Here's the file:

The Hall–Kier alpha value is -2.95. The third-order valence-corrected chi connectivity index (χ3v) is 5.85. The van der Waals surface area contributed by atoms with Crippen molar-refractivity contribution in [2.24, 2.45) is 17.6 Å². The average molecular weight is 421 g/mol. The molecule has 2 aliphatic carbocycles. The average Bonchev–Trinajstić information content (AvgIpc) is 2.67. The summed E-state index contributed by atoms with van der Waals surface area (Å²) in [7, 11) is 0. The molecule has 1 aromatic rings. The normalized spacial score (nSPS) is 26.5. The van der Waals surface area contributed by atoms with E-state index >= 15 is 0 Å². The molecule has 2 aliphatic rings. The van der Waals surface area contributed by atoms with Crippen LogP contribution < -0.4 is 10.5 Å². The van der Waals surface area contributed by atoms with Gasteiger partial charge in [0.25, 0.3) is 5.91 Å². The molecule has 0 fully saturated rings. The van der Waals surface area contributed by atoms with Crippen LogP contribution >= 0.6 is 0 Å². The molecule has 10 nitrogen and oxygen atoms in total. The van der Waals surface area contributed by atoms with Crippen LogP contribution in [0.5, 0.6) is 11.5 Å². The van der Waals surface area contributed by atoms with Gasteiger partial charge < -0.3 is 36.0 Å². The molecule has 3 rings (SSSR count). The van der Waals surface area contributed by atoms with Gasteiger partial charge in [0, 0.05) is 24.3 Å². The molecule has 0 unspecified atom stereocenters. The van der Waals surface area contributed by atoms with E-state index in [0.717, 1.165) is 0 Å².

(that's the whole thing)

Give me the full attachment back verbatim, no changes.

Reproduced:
The Hall–Kier alpha value is -2.95. The third-order valence-corrected chi connectivity index (χ3v) is 5.85. The van der Waals surface area contributed by atoms with Crippen molar-refractivity contribution in [2.24, 2.45) is 17.6 Å². The average molecular weight is 421 g/mol. The molecule has 2 aliphatic carbocycles. The average Bonchev–Trinajstić information content (AvgIpc) is 2.67. The summed E-state index contributed by atoms with van der Waals surface area (Å²) in [7, 11) is 0. The molecule has 1 aromatic rings. The normalized spacial score (nSPS) is 26.5. The van der Waals surface area contributed by atoms with E-state index >= 15 is 0 Å². The molecule has 2 aliphatic rings. The van der Waals surface area contributed by atoms with Crippen LogP contribution < -0.4 is 10.5 Å². The van der Waals surface area contributed by atoms with Gasteiger partial charge in [0.25, 0.3) is 5.91 Å². The molecule has 0 fully saturated rings. The van der Waals surface area contributed by atoms with Crippen LogP contribution >= 0.6 is 0 Å². The molecule has 10 nitrogen and oxygen atoms in total. The van der Waals surface area contributed by atoms with Crippen LogP contribution in [0.5, 0.6) is 11.5 Å². The van der Waals surface area contributed by atoms with Gasteiger partial charge < -0.3 is 36.0 Å². The molecule has 3 rings (SSSR count). The van der Waals surface area contributed by atoms with Gasteiger partial charge in [0, 0.05) is 24.3 Å². The molecule has 0 unspecified atom stereocenters. The van der Waals surface area contributed by atoms with E-state index in [0.717, 1.165) is 0 Å².